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Lindsay Gallimore

Lindsay Gallimore
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The Adventures of WeBiText and Linguee

Published by lindsay_gallimore@sympatico.ca on 2011-11-12

Such cute names for translation tools! WeBiText and Linguee could easily be two language-loving leprechauns, but they're actually two of my favourite tabs to have open when translating.


I was first introduced to Linguee and WeBiText during my Traductique course at Concordia. These sites have become invaluable to my translating toolbox. In a previous post I talked about which tabs I always have open when translating. WeBiText and Linguee are two of my most-used tabs. So, which one is better? How do they differ? I am in the midst of a translation and looking up the same phrases and terms using both sites to see how they compare. I will share these results in subsequent posts.


Before I get started on my test drive, here’s some background info: Both Linguee and WeBiText use bilingual corpora in much the same way a translator might align his or her own texts using a program like SDL Trados. Their search engines find sites that have already been translated and try to match up, sentence to sentence, word to word, the different versions. The results are presented side by side. WeBiText has certain “prealigned” websites, such as that of Health Canada, ostensibly making the search faster.


Here is a comparison of the overall characteristics of both tools, in preparation for my more specific test run:





Been around since…

August 2010



German start-up founded by Gereon Frahling and Leonard Fink.

Developed by Alain Désilets, Benoît Farley and Marta Stojanovic for the NRC Institute for Information Technology. Recently purchased by Terminotix.

Social media presence





1.5 milllion search requests per day.

1,800 queries per day as of January, 2010. (Safe to assume this has increased greatly since then, I am waiting to hear back from my contact.)



Currently free but according to Terminotix rep Marc-Olivier Giguère, by the end of 2011 there will be a subscription cost of about $130 per year.


That’s why it’s free! There is a banner across the top and one on the right side, not too intrusive and thankfully no pop-up ads or talking ads. If you become a member, you get no ads, see below.


Membership/User input

You can set up a free account, and your first 100 searches will be ad-free. You can submit suggestions or changes, and each time you do so you are rewarded with 40 more ad-free searches. Members can participate in translation discussions. I just signed up.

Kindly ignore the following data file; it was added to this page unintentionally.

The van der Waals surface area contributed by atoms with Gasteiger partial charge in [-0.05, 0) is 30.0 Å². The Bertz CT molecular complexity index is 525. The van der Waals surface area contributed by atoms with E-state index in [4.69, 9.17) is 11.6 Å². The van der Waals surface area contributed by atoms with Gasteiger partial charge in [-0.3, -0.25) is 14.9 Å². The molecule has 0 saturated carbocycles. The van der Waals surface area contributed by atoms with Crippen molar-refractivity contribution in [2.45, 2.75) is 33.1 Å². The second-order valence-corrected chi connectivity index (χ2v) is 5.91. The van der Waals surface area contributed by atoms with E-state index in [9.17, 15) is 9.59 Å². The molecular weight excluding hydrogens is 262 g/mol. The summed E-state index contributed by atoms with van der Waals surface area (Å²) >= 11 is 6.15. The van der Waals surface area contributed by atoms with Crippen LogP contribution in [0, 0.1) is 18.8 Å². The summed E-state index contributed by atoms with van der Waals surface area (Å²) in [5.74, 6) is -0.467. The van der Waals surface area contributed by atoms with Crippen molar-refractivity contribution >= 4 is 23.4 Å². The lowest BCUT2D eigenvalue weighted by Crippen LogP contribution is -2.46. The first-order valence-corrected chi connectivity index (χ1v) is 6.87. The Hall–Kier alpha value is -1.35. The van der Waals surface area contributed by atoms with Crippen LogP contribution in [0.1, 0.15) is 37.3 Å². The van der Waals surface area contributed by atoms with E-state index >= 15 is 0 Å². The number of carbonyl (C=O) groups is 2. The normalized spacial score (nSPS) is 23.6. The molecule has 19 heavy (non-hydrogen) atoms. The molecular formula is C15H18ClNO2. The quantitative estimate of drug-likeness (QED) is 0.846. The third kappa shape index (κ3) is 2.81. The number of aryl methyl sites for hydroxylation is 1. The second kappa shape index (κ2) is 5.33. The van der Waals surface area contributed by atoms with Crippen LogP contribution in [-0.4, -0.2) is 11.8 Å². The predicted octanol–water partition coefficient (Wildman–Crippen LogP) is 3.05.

There is no exhaustive list of corpora. According to Linguee, "Up until today, Linguee has been accessing more than 100 million example sentences per language. The new Linguee has even greater resources with a vast number of new translations from new sources including high quality PDF documents."

All Canadian government pages, all sites in .ca domain, AirBerlin, AirCanada, City of Ottawa, European Union, WestJet, WHO, etc.

Language pairs available





The drop-down menu lists allows you to select ton of languages, but the corpus may be smaller or non-existent for rarer language pairs.

Interface languages

Linguee.com (English)
Linguee.fr (French)

Linguee.de (German)

Linguee.es (Spanish)

Linguee.pt (Portuguese)

English, French, Spanish, Portuguese

(Menu at top right.)

Ability to enter sites of your choosing


You can enter any website address and Webitext will look for concordances. I tested it with a few sites I knew to be available in French and English. It worked for Communauto.com, Loblaws.ca and Bell.ca. For amazon.ca, I got this message: “While the site is bilingual, its content is not parallel. In other words, pages in a given language do not contain the same information as their coresponding page in the other language.” Other pages, like Chapters.ca turned up no results, but also no warning message.

Ability to choose corpus based on domain



Yes, you can choose a corpus by category, or a specific site within a given corpus. Corpus choices: .ca domain, Finances, General, Government of Canada, Health, Legal.

Search types

You can use quotation marks to get exact matches, otherwise it will bring up inflected forms and sentences with partial matches.

Only searches simple terms and shows exact matches, no partial or inflected matches.

Predictive error correction

Yes (similar to Google searches)


Target term highlighted in target text

Yes, though not always accurate.


Option of displaying bitext



External Links


Direct link to Termium

Additional info

Detailed editorial dictionary displayed on the left hand side, gives common definitions of terms searched.


Other features

Search Plugin for Firefox lets you search directly from your browser.

Option of displaying the source and target pages in various formats.


Stay tuned for my WeBiText and Linguee critique!



Awsome job. I can't wait to read what you think of those two tools...

And I want to know what you think of them! Do you use them?

I posted a comment at the Forum. ;)